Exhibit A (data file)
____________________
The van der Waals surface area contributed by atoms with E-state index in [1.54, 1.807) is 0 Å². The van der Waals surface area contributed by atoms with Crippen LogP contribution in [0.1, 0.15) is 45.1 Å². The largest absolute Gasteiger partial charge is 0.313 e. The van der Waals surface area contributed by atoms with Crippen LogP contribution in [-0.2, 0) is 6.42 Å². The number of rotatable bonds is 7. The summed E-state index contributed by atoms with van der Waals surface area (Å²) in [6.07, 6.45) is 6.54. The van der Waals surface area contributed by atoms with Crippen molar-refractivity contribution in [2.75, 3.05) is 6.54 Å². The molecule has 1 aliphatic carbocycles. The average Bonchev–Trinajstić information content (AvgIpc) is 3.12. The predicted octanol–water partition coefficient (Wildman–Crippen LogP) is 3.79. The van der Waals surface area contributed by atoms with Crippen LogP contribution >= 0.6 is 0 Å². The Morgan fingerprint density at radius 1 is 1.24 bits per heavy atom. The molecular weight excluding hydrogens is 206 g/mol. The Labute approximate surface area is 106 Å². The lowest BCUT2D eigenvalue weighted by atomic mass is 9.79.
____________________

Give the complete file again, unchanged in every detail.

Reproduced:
The van der Waals surface area contributed by atoms with E-state index in [1.54, 1.807) is 0 Å². The van der Waals surface area contributed by atoms with Crippen LogP contribution in [0.1, 0.15) is 45.1 Å². The largest absolute Gasteiger partial charge is 0.313 e. The van der Waals surface area contributed by atoms with Crippen LogP contribution in [-0.2, 0) is 6.42 Å². The number of rotatable bonds is 7. The summed E-state index contributed by atoms with van der Waals surface area (Å²) in [6.07, 6.45) is 6.54. The van der Waals surface area contributed by atoms with Crippen molar-refractivity contribution in [2.75, 3.05) is 6.54 Å². The molecule has 1 aliphatic carbocycles. The average Bonchev–Trinajstić information content (AvgIpc) is 3.12. The predicted octanol–water partition coefficient (Wildman–Crippen LogP) is 3.79. The van der Waals surface area contributed by atoms with Crippen LogP contribution >= 0.6 is 0 Å². The Morgan fingerprint density at radius 1 is 1.24 bits per heavy atom. The molecular weight excluding hydrogens is 206 g/mol. The Labute approximate surface area is 106 Å². The lowest BCUT2D eigenvalue weighted by atomic mass is 9.79.